Posted on 05 February 2021
Yangtze finless porpoise upgraded to highest level of protection
In a major boost for the critically endangered Yangtze finless porpoise, the Chinese government upgraded it to national first level protected species – the country’s highest protection for wild animals.
It was one of 65 species that were upgraded in the ‘List of National Key Protected Wild Animals’ by the State Council of China – representing the first large-scale adjustment of China's wildlife protection list since 1989.
The decision will greatly strengthen efforts to save the iconic species, whose numbers have fallen to just over 1000, although the population appears to have stabilized recently.
From now on, anyone illegally catching or harming a Yangtze finless porpoise will face legal action. In addition, the new status will enhance efforts raise public awareness about the species and what needs to be done to safeguard its future.
WWF has warmly welcomed the announcement. WWF has been working with the authorities to conserve the Yangtze finless porpoise since 2002, including championing community protection of the species. WWF has also been involved in strengthening capacity for in-situ conservation, establishing ex-situ conservation areas, building cooperation, and generating public participation.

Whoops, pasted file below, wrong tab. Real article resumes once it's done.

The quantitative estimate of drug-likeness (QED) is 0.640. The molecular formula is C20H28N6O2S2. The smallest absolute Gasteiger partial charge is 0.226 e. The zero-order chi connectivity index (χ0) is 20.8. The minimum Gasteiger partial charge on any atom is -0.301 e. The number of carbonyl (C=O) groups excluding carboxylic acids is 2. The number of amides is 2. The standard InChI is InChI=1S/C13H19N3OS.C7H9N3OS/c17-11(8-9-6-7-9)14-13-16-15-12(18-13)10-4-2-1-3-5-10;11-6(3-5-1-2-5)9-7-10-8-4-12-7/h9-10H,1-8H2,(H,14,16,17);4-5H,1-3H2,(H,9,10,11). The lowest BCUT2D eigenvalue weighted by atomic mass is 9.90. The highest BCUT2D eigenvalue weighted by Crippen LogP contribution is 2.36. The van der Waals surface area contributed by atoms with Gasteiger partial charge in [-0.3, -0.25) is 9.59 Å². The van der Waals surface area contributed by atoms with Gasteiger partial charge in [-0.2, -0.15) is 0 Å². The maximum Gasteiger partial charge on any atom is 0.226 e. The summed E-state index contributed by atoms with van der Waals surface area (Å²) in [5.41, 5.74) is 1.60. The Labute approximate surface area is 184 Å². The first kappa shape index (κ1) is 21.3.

Real progress has been made in four key areas:
- Creating healthy populations in ox-bow lakes, including Tian-E-Zhou, Hewangmiao/Jicheng and Xijiang;
- Launchign mass communication campaigns, such as ‘Keep the Finless Porpoise Smiling’, ‘Watching the Finless Porpoise’ and ‘Running for the Finless Porpoise;
- Promoting the introduction and implementation of a series of protection policies, including the ‘Yangtze River Porpoise Rescue Action Plan (2016-2025)’ – a comprehensive management plan to ban fishing on seven major tributaries and two major lakes of Yangtze River basin; and
- Promoting collaboration through the Yangtze River Freshwater Dolphin Protection Network and the Yangtze River finless porpoise rescue alliance.
Meanwhile, based on its decades of work along the Yangtze WWF is now developing a complete Yangtze finless porpoise protection strategy, with the goal of doubling the number of wild Yangtze finless porpoises in key areas in the Yangtze by 2030.
This is all part of efforts under WWF’s global River Dolphin Rivers initiative to push for the effective protection and management of all 5 river dolphin species around the world, including developing the Conservation Assured of River Dolphin Standards (CARDS). The overall goal is to double the number of Asian river dolphins and stabilize South American river dolphins population.